WASHINGTON - As a resurgent coronavirus is forcing states to address soaring cases and hospitalizations, Republican Sens. Ted Cruz (Tex.) and Rand Paul (Ky.) denounced health mandates against the virus at a time when the United States recorded its highest single-day number of new cases since January.
The United States reported nearly 160,000 cases on Monday, pushing the seven-day average to almost 115,000 daily, according to data compiled by The Washington Post. It was the most severe day for new cases in the country since Jan. 29, when coronavirus vaccines were not widely available. Hospitalizations are also up to nearly 70,000 as businesses and schools grapple with mandates for vaccinations and masks during the fourth wave of the pandemic.
But Cruz said to Fox News host Sean Hannity that no health regulations are needed to help curb a nationwide surge fueled by the highly transmissible delta variant and the millions who remain unvaccinated.
"There should be no mandates - zero - concerning covid," Cruz said. "That means no mask mandates, regardless of your vaccination status. That means no vaccine mandates. That means no vaccine passports."
Cruz's call for no covid mandates of any kind came hours after he and Sen. Kevin Cramer, R-N.D., introduced two bills that would ban mask and vaccine mandates. The bills would countermand recent guidance from the Centers for Disease Control and Prevention, which recommends people wear masks indoors regardless of their vaccination status.
With just half the country fully vaccinated, the White House has taken a more aggressive approach in recent weeks in pushing Americans to get inoculated. President Biden has told federal employees they must get vaccinated or they will have to wear masks and maintain social distance at work, and he has directed the military to examine similar steps. As The Post's Annie Linskey reported, the Biden administration is in the early stages of reviewing whether to use federal regulatory power, or the threat of withholding funds, as added ways to get private entities to require vaccines.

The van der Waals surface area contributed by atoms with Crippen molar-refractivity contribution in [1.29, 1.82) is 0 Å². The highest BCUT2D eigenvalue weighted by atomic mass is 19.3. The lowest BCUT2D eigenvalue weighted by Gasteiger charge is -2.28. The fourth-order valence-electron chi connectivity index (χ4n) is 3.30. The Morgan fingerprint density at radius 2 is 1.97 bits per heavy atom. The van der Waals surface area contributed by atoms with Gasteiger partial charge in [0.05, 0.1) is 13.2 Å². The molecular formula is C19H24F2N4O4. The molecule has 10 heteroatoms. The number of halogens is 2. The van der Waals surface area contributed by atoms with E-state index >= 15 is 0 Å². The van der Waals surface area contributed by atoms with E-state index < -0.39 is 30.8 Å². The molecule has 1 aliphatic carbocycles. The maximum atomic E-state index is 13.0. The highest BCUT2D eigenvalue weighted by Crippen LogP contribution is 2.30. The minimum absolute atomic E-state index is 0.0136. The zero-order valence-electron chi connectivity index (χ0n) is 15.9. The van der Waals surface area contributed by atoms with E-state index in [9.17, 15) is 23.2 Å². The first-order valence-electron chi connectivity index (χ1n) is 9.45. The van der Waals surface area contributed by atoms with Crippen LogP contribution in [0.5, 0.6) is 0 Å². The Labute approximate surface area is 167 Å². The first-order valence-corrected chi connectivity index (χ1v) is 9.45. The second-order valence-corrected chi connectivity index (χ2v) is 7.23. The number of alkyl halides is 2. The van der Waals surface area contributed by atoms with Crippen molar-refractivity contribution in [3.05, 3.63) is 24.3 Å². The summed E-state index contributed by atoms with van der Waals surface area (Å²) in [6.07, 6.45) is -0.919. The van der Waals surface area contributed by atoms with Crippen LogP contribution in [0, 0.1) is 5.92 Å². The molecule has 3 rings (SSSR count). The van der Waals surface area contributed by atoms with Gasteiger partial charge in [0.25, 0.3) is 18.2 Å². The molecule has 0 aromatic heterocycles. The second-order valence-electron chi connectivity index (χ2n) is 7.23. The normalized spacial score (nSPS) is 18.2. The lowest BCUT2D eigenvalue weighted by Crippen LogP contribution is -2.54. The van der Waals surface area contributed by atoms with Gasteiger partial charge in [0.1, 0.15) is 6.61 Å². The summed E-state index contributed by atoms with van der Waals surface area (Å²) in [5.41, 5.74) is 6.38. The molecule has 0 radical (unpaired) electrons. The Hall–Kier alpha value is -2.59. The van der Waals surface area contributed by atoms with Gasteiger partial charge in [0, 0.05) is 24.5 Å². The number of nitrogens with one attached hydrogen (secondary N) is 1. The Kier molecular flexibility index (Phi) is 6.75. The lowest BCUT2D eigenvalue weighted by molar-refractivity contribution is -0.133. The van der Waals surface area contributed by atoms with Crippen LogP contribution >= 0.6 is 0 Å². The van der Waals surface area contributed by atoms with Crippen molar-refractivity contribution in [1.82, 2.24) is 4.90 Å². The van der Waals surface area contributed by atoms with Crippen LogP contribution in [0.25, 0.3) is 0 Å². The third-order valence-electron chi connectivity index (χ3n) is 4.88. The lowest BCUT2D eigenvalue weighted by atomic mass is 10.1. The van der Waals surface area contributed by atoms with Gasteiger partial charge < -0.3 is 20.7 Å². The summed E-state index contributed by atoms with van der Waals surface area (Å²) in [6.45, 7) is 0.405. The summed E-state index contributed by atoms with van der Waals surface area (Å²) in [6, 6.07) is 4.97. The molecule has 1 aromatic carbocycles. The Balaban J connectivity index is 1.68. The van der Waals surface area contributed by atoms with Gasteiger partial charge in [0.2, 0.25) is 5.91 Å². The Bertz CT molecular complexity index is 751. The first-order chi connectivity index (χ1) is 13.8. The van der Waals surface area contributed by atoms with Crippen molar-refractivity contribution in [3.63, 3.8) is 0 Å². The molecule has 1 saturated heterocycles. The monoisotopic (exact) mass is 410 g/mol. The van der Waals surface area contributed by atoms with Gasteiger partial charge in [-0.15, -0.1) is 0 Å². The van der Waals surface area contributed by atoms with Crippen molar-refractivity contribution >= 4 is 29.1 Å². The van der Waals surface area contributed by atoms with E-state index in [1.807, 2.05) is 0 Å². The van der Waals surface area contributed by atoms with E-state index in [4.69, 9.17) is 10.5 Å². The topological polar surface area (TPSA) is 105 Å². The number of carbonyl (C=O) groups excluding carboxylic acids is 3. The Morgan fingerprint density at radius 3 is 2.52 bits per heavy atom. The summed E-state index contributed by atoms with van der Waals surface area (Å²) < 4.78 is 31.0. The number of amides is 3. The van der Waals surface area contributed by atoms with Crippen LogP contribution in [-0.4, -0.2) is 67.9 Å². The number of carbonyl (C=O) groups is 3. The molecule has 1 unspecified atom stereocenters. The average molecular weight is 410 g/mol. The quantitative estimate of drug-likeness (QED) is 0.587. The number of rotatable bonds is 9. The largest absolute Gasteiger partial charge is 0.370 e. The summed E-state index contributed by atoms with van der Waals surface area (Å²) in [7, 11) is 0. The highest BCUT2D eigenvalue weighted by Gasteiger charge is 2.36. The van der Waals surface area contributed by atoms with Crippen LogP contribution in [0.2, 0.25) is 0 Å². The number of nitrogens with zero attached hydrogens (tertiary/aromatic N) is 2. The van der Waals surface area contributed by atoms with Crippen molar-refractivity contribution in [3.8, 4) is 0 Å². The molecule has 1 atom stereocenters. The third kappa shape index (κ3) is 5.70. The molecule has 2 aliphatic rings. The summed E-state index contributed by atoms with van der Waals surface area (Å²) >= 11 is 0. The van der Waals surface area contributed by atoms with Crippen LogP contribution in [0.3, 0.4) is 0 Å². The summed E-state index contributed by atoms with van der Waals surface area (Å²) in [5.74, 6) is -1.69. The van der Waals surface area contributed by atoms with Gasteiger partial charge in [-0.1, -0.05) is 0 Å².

Texas, Cruz's home state, is seeing a rise in new infections that is now limiting the availability of hospital beds. A Houston hospital system is preparing huge tents to treat an overflow of patients, while a doctor there said intensive care units in the city resembled a "war zone." The state is averaging more than 13,500 new cases a day, trailing only Florida.
Yet Cruz accused Biden, without evidence, of "imposing unscientific and burdensome mandates."
"Thanks to vaccinations and the natural immunity of Americans who have recovered from covid-19, America is reopening," Cruz said. "America is recovering, our kids are going back to school, and small businesses are returning as our nation's economic heartbeat."
Cruz joined Paul in denouncing mandates amid a resurgence in cases and hospitalizations. The Kentucky senator - who has fashioned himself as the Senate's chief skeptic of Anthony S. Fauci, the country's top infectious-diseases doctor - released a video Sunday that urged people to resist the regulations implemented by health experts and elected officials to help prevent the spread of the deadly delta variant.
"It's time for us to resist. They can't arrest all of us," Paul said. "They can't keep all of your kids home from school. They can't keep every government building closed, although I've got a long list of ones they might keep closed or ought to keep closed."
Coronavirus cases in Kentucky are up by 50% in the last week, data shows. Almost every county in Kentucky has "high community transmission," according to the CDC.
School districts in the state have expanded virtual offerings as classes start again. In Jefferson County Public Schools, which includes Louisville, data shows that nearly 53% of the more than 95,000 students in the district will not be old enough to be vaccinated, according to the Louisville Courier Journal.
Paul, who Fauci has said does not know what he's talking about when it comes to the pandemic, called the CDC's mask guidance "anti-science."
"Will we allow these people to use fear and propaganda to do further harm to our society, economy, and children?" Paul tweeted. "Or will we stand together and say, absolutely not. Not this time. I choose freedom."